Sunscreen Support

Sunscreen Support

If your customers/clients are outdoor people, or you employ outdoor workers, making sunscreen available is important.

To make it cost-effective and hassle-free we have partnered with Lee Brothers to provide you with a special offer on Stokoderm products, that will also benefit the Melanoma Fund.

Free delivery is subject to a minimum order of £25 (or 6 bottles) and you simply need to add a code: SSS21 which when applied at check-out will provide the following discounts:

(All prices ex VAT)

Broad spectrum
Water resistant formula
Non greasy after feel
Cares for skin
Perfume-free

DEB Stokoderm

Sun Protect 30 Pure 100ml

£5.32

£4.50

Buy now

DEB Stokoderm

Sun Protect 50 Pure 100ml

£6.59

£4.50

Buy now

DEB Stokoderm

Sun Protect 30 Pure 1 Litre

£31.51

£18.00

Buy now

DEB Stokoderm

Sun Protect 50 Pure 1 Litre

£22.65

£18.00

Buy now

Sun Board (for use with dispenser)

  • Be UV Aware – Sign can be personalised*
  • Size: 600mm x 450mm
  • Specially designed board comes with 1 Litre dispenser

£30.00

*If you wish to order a board, please email sales@leebrothers.co.uk with a copy of your logo, to have it applied to the board when it’s produced.

Buy now

Resources

Thank You

You are now Sun Protection Accredited to the Watch Your Back! sun protection campaign.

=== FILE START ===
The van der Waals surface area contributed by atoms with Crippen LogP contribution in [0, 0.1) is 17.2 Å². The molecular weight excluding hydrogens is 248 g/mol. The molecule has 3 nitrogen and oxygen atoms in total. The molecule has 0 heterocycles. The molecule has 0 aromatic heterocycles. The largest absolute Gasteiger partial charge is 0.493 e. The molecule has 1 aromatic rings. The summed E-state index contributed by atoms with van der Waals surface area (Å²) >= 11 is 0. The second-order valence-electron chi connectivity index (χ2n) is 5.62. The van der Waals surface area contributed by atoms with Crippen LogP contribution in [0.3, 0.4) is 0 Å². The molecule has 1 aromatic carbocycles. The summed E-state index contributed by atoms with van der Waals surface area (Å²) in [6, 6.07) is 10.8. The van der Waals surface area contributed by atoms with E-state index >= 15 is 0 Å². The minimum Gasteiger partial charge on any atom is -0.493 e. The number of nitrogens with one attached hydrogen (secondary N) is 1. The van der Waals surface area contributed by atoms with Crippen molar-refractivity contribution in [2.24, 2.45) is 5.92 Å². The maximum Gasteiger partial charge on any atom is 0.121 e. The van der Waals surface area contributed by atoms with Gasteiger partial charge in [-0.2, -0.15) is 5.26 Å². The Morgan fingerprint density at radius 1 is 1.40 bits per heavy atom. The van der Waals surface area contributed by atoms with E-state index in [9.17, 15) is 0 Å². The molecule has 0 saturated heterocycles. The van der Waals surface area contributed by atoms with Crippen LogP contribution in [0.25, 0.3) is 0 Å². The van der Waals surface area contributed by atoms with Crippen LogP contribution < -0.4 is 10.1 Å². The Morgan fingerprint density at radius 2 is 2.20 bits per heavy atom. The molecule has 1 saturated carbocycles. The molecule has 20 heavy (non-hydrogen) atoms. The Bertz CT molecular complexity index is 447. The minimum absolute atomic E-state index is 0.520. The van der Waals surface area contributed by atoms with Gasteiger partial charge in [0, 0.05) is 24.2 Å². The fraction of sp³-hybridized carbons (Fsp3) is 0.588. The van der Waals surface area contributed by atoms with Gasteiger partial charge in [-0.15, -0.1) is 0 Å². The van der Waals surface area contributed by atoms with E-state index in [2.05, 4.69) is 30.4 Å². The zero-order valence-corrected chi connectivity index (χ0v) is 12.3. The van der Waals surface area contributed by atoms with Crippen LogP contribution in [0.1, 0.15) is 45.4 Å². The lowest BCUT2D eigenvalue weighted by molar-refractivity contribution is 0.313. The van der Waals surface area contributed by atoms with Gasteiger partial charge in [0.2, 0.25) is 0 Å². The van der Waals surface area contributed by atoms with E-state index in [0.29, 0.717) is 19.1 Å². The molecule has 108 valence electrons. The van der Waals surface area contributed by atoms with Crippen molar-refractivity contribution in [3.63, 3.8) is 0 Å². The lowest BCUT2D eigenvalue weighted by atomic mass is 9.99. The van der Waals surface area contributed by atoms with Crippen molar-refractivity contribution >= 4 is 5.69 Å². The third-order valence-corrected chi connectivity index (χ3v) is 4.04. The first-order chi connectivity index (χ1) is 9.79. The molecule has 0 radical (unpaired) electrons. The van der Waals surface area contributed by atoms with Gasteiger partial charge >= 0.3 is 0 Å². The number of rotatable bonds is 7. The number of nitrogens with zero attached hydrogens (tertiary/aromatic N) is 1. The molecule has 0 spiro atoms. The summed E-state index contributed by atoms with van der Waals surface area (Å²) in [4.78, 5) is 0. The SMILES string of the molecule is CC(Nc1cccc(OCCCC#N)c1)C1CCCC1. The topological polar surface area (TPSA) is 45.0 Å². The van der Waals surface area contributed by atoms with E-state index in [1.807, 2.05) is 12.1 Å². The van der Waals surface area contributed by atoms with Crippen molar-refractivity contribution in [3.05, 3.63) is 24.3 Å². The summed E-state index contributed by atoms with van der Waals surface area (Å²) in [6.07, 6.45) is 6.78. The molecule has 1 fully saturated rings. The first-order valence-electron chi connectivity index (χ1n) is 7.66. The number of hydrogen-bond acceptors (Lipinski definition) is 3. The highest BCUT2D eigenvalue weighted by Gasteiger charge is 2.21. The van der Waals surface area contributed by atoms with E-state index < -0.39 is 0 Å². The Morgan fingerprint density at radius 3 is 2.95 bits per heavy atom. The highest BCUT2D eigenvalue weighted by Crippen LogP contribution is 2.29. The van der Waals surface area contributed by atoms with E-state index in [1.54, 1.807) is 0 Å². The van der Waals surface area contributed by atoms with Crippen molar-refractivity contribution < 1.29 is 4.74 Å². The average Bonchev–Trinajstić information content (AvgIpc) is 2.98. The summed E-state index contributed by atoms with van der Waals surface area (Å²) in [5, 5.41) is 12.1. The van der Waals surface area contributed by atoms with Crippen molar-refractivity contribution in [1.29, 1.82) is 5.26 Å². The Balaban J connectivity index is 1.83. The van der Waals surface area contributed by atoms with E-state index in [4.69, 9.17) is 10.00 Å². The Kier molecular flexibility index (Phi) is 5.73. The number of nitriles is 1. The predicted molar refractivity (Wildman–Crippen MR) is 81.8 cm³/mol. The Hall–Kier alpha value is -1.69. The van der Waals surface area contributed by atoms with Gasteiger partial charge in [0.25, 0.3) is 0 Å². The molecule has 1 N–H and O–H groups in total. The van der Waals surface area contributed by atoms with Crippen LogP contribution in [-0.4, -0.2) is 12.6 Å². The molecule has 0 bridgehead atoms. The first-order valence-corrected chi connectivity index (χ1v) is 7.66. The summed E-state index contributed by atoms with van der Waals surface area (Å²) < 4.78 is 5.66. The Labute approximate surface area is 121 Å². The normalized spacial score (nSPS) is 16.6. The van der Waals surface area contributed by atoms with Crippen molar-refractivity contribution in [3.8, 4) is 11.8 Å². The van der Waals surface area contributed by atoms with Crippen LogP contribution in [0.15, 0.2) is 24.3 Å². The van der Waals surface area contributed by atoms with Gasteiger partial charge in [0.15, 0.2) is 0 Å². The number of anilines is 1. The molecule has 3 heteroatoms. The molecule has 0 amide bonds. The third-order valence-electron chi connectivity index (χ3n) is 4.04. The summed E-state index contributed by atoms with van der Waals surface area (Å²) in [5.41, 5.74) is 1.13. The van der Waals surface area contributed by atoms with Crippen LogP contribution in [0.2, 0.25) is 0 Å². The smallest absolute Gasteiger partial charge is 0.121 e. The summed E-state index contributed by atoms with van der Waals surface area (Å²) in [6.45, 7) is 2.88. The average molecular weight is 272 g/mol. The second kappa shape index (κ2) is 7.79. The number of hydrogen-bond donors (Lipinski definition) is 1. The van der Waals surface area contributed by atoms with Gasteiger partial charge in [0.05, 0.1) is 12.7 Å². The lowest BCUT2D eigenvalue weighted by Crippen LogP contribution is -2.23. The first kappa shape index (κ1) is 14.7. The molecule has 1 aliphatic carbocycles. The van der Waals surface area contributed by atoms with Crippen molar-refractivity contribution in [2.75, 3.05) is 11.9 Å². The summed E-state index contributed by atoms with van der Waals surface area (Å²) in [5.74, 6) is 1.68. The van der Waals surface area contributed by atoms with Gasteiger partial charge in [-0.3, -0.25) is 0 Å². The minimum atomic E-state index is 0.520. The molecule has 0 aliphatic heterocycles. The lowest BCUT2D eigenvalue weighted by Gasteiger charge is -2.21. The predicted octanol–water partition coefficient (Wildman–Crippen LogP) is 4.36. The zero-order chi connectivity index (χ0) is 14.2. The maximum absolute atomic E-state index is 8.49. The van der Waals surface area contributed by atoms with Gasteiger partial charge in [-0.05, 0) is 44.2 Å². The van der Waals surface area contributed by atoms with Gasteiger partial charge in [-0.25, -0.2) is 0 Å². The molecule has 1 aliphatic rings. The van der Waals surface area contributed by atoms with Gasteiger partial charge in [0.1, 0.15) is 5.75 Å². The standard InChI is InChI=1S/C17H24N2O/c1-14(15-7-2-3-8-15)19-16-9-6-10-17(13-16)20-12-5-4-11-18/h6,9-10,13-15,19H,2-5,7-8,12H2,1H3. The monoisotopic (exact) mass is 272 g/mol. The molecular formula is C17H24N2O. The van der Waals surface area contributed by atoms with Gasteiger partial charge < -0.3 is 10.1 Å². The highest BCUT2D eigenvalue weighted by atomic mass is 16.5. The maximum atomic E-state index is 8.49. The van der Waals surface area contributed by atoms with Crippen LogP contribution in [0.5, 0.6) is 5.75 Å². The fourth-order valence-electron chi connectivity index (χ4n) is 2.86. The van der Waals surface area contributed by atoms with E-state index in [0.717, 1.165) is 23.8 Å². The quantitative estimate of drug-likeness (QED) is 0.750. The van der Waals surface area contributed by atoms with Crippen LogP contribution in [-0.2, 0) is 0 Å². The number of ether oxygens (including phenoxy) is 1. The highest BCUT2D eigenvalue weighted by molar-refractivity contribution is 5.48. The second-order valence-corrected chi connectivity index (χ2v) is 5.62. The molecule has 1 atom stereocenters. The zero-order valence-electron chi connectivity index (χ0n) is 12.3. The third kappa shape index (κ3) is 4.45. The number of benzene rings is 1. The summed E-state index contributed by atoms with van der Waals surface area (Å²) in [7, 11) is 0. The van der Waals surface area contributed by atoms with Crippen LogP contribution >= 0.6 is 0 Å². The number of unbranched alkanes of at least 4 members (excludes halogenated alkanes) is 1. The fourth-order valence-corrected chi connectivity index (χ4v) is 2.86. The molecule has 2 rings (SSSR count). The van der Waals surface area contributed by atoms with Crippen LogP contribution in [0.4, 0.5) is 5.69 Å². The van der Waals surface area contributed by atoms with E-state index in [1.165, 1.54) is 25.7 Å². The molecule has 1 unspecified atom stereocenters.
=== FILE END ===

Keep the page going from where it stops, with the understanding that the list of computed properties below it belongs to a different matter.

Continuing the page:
Your Resources

Please find below a toolkit of resources, specifically created to ensure your work is impactful. You will shortly receive an email with guidelines on how to implement these within your club, kept as simple and flexible as possible.

Please do explore our new website and other areas of the Watch Your Back! campaign to get a better idea on who we are how we work. If you wish to get involved with us, or require further information, please get in touch HERE.

 

Accreditation Logo

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Sun Protection Statement

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Awareness Poster

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Sun Protection Tips

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Skin Cancer Facts

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Accreditation Certificate

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Facebook Post

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Twitter Post

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Sun Protection Accreditation FAQ

Sun Protection Accreditation FAQ

Before you sign up you may wish to know a little more about getting Sun Protection Accredited. We have compiled some FAQ which you may find useful. If you have any problems getting accredited or if you have any further questions about the process, please do not hesitate to email us at info@melanoma-fund.co.uk.

Sun protection is one of the easiest ways to prevent skin cancer, one the most common cancers in the world. By getting garden centres, nurseries, landscapers and other horticultural organisations working together, we can create a national community that will help generate vital awareness within the sector.